It’s very unlikely BeatThatQuote will be of much use for the US market. Google will need to build its product from the ground up. Beyond accruing the knowledge of a very complex, and nuanced market, they will need to acquire or build out the infrastructure. In the US there are no public rate APIs for insurance carriers; very few insurance comparison sites actually publish instant, accurate, real-time rates. Google will need to understand and navigate its way to the rates (though it’s not impossible). It will take some time to get carriers comfortable and then of course build out the technology. Insurance carriers, like most financial service companies, can be painfully slow.

Conclusion

I do believe Google will do something with insurance at some point in the US. Of the various challenges the company currently faces, I believe the high opportunity cost is the toughest to overcome. However, the market will shift. As true insurance comparison options continue to mature, consumers will be searching exclusively for comparison sites (see travel), and carriers will no longer be able to effectively compete at the scale they are now — driving down the market for CPCs and thus lowering the opportunity cost.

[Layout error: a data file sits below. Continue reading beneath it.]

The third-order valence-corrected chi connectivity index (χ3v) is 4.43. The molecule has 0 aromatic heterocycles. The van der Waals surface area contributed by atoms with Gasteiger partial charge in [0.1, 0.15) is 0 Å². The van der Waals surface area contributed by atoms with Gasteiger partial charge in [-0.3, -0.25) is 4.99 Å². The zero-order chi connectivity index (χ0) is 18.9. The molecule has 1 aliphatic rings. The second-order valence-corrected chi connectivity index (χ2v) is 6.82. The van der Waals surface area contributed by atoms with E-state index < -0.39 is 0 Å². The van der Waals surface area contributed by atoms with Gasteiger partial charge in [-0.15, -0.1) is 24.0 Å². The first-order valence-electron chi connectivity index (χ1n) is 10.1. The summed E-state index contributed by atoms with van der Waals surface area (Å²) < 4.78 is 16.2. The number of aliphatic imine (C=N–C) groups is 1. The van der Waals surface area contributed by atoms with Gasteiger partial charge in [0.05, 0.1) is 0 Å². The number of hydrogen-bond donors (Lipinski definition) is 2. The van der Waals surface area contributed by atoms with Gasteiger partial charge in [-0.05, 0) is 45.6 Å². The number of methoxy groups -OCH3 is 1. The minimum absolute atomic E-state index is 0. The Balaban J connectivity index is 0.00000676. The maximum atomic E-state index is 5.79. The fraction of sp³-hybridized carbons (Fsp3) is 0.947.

This opportunity cost is much lower however for other search engines where average car insurance CPC’s are lower. If I am Microsoft or Yahoo, I am seriously considering using my valuable real estate to promote something worthwhile in insurance. There is currently a big void for consumers as it relates to shopping for insurance. A rival search engine can instantly differentiate themselves from Google overnight in one of the biggest verticals. This may be one of their best opportunities to regain some market share.